Peter Crittle was an intelligent, crafty, vigorous and versatile forward who was a core component of the Wallabies’ successes during the mid-1960s. An enigma in certain respects, Crittle was a born leader who, over the course of his life in rugby, gave as much back to the game as he ever took.

Born and bred in Sydney, Crittle attended Sydney Boys High School where he played two years in the 1st XV. In 1956 he attended the University of Sydney enrolling in a Bachelor of Arts, majoring in English and History and for the following two seasons played as a centre with Sydney High Old Boy’s. In 1959 had a few runs as a lock in the pre-season with University and a year later he enrolled in a Diploma of Criminology so that he was qualified to play at Camperdown.

In 1962 Crittle was selected to represent South Harbour in the trials for the upcoming Wallaby tour to New Zealand. His performances saw him chosen for ‘Australia’ against The Rest in the final trial and from there, and to his great delight, was selected as a flanker for the tour. Crittle delivered a series of strong performances to win a Test debut in Dunedin. Peter Johnson wrote: ‘Crittle gave a strong display. He charged into the heavy stuff but it was his clever distraction of one or more opponents in ruck and lineout which made it difficult to believe this was his initial Test.’

In 1963 he toured South Africa and it was there that the quality of the Crittle-Rob Heming lock partnership began to be realised. Not overly large by the standards of day for their position, the pairing matched the best in the world. They were a superb combination, Heming the better jumper, although Crittle won his share, and together they intelligently tied up their opponents. On that tour Crittle was honoured with the captaincy in two uncapped matches, against Eastern Province in Port Elizabeth and Central Universities in Bloemfontein. In the third Test at Ellis Park, Crittle delivered one of his finest performances and was heavily involved in the crucial try scored by John Williams as Australia won 11-9 to take a 2-1 series lead. Crittle toured with the Fifth Wallabies to Britain in 1966/67 however he was a highly controversial omission from the side that went to South Africa in 1969.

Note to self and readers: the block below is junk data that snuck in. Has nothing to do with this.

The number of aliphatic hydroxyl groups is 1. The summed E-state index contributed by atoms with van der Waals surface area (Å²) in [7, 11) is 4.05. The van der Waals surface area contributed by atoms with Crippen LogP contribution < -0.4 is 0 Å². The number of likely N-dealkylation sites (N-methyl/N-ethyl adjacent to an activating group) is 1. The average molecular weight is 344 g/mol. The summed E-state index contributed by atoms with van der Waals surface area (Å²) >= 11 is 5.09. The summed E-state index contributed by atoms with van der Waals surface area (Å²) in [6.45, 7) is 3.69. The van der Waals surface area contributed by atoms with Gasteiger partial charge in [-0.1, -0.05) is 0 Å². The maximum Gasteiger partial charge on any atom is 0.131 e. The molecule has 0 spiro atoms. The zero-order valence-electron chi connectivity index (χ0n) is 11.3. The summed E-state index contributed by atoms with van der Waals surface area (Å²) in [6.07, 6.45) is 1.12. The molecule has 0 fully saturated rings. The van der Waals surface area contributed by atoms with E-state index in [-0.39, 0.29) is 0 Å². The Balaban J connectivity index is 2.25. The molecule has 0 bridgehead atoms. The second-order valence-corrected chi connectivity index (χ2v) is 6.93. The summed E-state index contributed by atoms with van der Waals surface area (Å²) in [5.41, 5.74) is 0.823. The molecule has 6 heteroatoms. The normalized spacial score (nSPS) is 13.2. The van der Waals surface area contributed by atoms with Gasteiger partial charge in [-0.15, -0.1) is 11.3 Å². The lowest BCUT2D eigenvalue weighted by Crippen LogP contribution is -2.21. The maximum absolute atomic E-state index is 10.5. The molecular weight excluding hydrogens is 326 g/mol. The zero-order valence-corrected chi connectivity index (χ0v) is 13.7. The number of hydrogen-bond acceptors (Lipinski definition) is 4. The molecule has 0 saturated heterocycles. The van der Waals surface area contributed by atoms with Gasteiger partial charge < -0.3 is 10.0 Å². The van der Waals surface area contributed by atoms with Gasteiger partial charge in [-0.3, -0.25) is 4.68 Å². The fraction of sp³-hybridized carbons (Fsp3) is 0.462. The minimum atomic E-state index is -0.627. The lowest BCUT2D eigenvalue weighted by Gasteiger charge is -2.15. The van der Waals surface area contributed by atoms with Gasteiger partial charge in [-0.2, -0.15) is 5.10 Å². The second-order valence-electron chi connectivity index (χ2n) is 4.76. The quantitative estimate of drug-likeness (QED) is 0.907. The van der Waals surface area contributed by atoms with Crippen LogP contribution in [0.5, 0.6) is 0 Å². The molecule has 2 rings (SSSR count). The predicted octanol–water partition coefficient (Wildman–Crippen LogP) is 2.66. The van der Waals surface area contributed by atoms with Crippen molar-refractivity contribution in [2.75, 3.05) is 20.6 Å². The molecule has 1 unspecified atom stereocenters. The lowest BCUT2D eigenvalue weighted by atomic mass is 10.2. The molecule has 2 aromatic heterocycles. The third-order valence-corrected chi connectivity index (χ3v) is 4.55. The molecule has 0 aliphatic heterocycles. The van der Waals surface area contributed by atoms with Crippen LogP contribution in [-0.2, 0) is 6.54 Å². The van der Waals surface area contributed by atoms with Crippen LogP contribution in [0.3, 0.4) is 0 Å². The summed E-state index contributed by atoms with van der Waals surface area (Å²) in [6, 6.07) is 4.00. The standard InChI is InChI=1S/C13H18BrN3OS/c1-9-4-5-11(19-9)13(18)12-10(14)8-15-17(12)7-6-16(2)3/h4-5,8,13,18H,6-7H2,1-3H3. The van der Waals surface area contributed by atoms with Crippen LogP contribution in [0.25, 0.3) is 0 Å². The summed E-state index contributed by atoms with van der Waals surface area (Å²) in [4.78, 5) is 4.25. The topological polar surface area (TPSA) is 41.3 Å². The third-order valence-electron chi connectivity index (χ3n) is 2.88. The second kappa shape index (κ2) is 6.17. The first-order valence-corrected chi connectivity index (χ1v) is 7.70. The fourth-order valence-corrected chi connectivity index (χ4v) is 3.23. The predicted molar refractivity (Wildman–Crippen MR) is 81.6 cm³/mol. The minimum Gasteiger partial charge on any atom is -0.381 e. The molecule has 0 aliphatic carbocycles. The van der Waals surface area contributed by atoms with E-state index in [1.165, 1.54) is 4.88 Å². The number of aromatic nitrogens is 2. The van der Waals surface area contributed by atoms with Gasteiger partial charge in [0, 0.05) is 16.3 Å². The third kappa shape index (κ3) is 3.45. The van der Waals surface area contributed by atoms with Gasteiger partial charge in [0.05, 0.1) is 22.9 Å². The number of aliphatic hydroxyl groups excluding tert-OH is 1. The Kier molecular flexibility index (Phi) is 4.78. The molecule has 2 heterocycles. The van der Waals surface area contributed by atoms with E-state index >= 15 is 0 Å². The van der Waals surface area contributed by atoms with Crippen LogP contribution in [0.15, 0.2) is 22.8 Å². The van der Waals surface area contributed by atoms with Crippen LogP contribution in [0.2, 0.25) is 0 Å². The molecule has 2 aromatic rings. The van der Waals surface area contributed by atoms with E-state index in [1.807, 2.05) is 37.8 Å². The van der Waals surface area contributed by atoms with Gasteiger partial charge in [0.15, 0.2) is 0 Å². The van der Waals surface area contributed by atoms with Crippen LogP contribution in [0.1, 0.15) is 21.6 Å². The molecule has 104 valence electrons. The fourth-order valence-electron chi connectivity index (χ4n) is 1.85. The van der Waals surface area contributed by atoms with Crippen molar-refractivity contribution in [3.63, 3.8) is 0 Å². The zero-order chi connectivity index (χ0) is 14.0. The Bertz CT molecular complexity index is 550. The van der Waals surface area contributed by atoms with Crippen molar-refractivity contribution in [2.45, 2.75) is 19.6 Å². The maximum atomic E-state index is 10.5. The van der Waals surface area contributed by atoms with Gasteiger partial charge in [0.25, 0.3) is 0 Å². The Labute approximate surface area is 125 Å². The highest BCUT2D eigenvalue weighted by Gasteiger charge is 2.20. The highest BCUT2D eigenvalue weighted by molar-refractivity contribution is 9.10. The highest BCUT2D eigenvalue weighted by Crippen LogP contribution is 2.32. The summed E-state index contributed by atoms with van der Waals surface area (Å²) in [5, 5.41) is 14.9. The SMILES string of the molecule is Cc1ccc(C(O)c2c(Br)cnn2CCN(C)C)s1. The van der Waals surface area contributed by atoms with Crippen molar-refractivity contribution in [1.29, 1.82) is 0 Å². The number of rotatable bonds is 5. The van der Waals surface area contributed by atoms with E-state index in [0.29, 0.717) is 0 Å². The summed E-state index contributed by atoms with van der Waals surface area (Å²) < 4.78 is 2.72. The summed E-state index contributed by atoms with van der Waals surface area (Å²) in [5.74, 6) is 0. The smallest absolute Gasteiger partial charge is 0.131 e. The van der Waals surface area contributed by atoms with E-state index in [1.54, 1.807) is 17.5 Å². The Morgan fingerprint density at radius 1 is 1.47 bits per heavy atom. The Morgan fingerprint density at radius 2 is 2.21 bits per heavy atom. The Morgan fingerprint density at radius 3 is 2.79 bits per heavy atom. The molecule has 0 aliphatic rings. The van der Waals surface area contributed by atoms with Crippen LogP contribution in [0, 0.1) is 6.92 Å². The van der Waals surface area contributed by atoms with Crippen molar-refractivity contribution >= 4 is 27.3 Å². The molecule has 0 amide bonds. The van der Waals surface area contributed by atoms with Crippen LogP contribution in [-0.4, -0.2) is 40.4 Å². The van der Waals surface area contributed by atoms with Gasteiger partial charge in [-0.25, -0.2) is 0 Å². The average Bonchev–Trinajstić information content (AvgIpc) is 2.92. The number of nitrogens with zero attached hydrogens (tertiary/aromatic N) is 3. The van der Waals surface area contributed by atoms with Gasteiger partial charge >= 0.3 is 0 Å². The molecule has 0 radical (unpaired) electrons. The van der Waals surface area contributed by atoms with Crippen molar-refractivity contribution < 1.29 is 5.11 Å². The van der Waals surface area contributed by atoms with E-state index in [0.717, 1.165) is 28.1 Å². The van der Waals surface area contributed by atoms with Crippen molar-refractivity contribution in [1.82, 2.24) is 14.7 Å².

Crittle’s contribution was not limited to the playing field and he made his mark as a coach and an administrator. He chaired the first national coaching panel (1974), then coached Sydney (1980-81), and NSW (1982-83). Crittle served as president of the New South Wales Rugby Union (1993-99) and vice president of the Australian Rugby Union (1994-2001) before he reached the pinnacle of his post-playing career, president of the Australian Rugby Union (2001-05).

In 2004 Crittle was awarded an Officer of the Order of Australia “for service to Rugby Union football, particularly in the planning and hosting of the 2003 Rugby World Cup and as a player, coach and administrator.” A year later he received the Vernon Pugh Award for distinguished service from the International Rugby Board. Finally, in 2021, Crittle was inducted into the Wallaby Hall of Fame.

Peter Crittle played 15 Tests for Australia in a six-year international career.



Crittle won his first Test cap at flanker alongside Geoff Chapman and Rob Heming (No.8) in the 2nd Test, 0-3 loss to New Zealand at Carisbrook. Two weeks later that same back row was retained for the 3rd Test, 8-16 defeat in Auckland.


Crittle suffered a nasty back injury during the second South African tour match, against North Eastern Districts. He missed the next eight games, including the opening Test, after a pint of fluid was drained from his swollen and bruised lower back. Crittle recovered to partner Heming in the middle row for the final three Tests of the series.


The Crittle / Heming combination started all three away Tests against New Zealand.


Crittle and Heming were paired for both home wins against South Africa.


Heming and Crittle partnered at lock for the two home losses to the British Lions.


Crittle missed the first international against Wales, replaced by Ross Teitzel, as he had not played enough tour matches due to illness. When Heming was ruled out with a broken bone in his right foot, Crittle returned to partner Teitzel in the 5-11 loss to Scotland at Murrayfield. He and Teitzel were then paired for the 23-11 win over England at Twickenham and the 8-15 defeat to Ireland at Lansdowne Road. Illness and a lack of game time saw him overlooked for the final international against France